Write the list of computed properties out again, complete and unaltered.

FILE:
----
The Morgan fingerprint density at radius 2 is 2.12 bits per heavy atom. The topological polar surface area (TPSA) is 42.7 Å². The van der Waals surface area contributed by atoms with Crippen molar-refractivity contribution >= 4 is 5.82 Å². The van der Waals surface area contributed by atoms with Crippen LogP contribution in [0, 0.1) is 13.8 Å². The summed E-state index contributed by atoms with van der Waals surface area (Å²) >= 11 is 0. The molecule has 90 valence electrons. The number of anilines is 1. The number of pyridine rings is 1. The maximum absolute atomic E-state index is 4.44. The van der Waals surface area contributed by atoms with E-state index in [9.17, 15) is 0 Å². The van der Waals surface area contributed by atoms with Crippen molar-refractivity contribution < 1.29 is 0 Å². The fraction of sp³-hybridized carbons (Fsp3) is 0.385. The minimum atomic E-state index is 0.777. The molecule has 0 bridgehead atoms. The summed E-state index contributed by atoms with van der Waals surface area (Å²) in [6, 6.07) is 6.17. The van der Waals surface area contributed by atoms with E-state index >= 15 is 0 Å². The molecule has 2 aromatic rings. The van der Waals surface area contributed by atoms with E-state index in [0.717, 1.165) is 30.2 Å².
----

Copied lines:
The Morgan fingerprint density at radius 2 is 2.12 bits per heavy atom. The topological polar surface area (TPSA) is 42.7 Å². The van der Waals surface area contributed by atoms with Crippen molar-refractivity contribution >= 4 is 5.82 Å². The van der Waals surface area contributed by atoms with Crippen LogP contribution in [0, 0.1) is 13.8 Å². The summed E-state index contributed by atoms with van der Waals surface area (Å²) >= 11 is 0. The molecule has 90 valence electrons. The number of anilines is 1. The number of pyridine rings is 1. The maximum absolute atomic E-state index is 4.44. The van der Waals surface area contributed by atoms with E-state index in [9.17, 15) is 0 Å². The van der Waals surface area contributed by atoms with Crippen molar-refractivity contribution < 1.29 is 0 Å². The fraction of sp³-hybridized carbons (Fsp3) is 0.385. The minimum atomic E-state index is 0.777. The molecule has 0 bridgehead atoms. The summed E-state index contributed by atoms with van der Waals surface area (Å²) in [6, 6.07) is 6.17. The van der Waals surface area contributed by atoms with E-state index >= 15 is 0 Å². The molecule has 2 aromatic rings. The van der Waals surface area contributed by atoms with E-state index in [0.717, 1.165) is 30.2 Å².